Shortstop's market-pricing policies provide a clear-cut demonstration of the benefit of economic rather than political solutions to apparent shortage situations. What a contrast to the federal gasoline gestapo!
A one-time political sacred cow, the Davis-Bacon Act, may bite the dust within the next year or two. So predicts Sen. Orrin Hatch, who is leading a congressional effort to repeal the 1931 law.
Passed during the Depression, Davis-Bacon requires the payment of "prevailing wages" on all federal construction contracts. In practice, the Labor Department has always interpreted this to mean the highest union wage rates in the region, thereby needlessly increasing the cost of federal construction projects. Attacked by economists for years as one of the anticompetitive regulations that contributes to high prices, Davis-Bacon has remained intact because of the unions' political clout.
But many Washington observers, noting Big Labor's losses on several key issues over the past few years and the prevalence of inflation as citizens' number-one worry (even among union members), think Hatch's three-year-old effort at repeal may be close to succeeding. Forty states have their own version of the law, applicable to state construction contracts, and repeal legislation is now pending in 31 of them. In April, Florida became the first state to repeal its mini-Davis-Bacon. The way things are going, it probably won't be the last.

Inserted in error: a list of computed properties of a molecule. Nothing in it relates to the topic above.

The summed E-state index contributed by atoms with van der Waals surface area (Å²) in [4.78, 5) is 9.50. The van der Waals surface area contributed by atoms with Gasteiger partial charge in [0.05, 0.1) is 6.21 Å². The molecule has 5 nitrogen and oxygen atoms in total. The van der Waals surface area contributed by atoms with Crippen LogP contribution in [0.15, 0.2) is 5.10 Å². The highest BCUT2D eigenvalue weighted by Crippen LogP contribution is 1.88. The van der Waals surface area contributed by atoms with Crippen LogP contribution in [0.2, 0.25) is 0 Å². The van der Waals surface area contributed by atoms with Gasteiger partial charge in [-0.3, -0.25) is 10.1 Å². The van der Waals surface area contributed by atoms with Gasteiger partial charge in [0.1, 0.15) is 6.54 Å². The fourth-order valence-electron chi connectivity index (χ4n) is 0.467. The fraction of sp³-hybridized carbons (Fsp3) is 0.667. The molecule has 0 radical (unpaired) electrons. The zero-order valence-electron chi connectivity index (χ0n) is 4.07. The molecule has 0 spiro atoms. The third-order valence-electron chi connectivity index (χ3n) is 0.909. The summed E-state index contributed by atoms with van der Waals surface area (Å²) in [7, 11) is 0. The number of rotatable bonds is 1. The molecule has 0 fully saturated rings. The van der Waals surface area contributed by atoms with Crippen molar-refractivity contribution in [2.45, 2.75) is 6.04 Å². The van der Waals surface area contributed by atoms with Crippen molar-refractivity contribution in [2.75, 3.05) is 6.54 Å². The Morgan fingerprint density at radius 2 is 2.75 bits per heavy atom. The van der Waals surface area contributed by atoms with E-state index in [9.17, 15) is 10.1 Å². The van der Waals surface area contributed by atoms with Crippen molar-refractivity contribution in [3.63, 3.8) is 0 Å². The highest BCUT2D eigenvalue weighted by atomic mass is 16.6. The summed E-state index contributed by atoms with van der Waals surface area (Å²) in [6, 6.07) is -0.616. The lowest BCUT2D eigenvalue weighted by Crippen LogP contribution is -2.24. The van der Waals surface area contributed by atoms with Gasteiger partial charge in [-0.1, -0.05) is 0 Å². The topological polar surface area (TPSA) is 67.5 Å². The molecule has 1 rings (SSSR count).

Third World Discovers Capitalism
All over the world the trend is away from socialism and toward private enterprise and the free market. One of the most dramatic turnarounds has taken place during the past two years in the island nation of Sri Lanka. When Junius Jayawardene's United National Party won a landslide election victory in 1977, they took over a government that had socialized, taxed, and regulated the population nearly to death. In short order Jayawardene's administration cut taxes, dumped many licenses and permits, reduced price controls and import duties, and cut back on costly rice and flour subsidies.
Now the results are starting to come in. Economic growth has doubled, from 3 percent to 6 percent. Foreign investment, attracted by a newly created free-trade zone, has leaped to 13 times the 1977 level. Six factories have been built in the free-trade zone (where there are no taxes or duties for a five-year period), and more are under construction.